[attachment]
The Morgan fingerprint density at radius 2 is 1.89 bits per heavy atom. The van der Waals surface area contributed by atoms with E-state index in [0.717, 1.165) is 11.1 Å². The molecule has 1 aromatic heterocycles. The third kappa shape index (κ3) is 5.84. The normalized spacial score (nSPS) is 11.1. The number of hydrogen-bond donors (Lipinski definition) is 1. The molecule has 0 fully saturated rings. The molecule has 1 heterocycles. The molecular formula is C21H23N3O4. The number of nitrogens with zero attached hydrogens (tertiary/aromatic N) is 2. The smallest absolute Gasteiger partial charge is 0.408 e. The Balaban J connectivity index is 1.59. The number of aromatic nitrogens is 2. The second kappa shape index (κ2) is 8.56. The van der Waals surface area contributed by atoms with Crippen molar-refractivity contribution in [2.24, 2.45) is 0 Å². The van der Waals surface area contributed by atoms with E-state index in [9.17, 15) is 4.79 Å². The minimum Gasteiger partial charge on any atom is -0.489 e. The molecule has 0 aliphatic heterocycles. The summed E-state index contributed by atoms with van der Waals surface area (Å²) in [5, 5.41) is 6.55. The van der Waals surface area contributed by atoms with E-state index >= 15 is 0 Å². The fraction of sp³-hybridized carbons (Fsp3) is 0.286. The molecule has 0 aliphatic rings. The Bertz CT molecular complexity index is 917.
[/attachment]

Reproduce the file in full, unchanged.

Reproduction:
The Morgan fingerprint density at radius 2 is 1.89 bits per heavy atom. The van der Waals surface area contributed by atoms with E-state index in [0.717, 1.165) is 11.1 Å². The molecule has 1 aromatic heterocycles. The third kappa shape index (κ3) is 5.84. The normalized spacial score (nSPS) is 11.1. The number of hydrogen-bond donors (Lipinski definition) is 1. The molecule has 0 fully saturated rings. The molecule has 1 heterocycles. The molecular formula is C21H23N3O4. The number of nitrogens with zero attached hydrogens (tertiary/aromatic N) is 2. The smallest absolute Gasteiger partial charge is 0.408 e. The Balaban J connectivity index is 1.59. The number of aromatic nitrogens is 2. The second kappa shape index (κ2) is 8.56. The van der Waals surface area contributed by atoms with Crippen molar-refractivity contribution in [2.24, 2.45) is 0 Å². The van der Waals surface area contributed by atoms with E-state index in [9.17, 15) is 4.79 Å². The minimum Gasteiger partial charge on any atom is -0.489 e. The molecule has 0 aliphatic heterocycles. The summed E-state index contributed by atoms with van der Waals surface area (Å²) in [5, 5.41) is 6.55. The van der Waals surface area contributed by atoms with E-state index >= 15 is 0 Å². The fraction of sp³-hybridized carbons (Fsp3) is 0.286. The molecule has 0 aliphatic rings. The Bertz CT molecular complexity index is 917.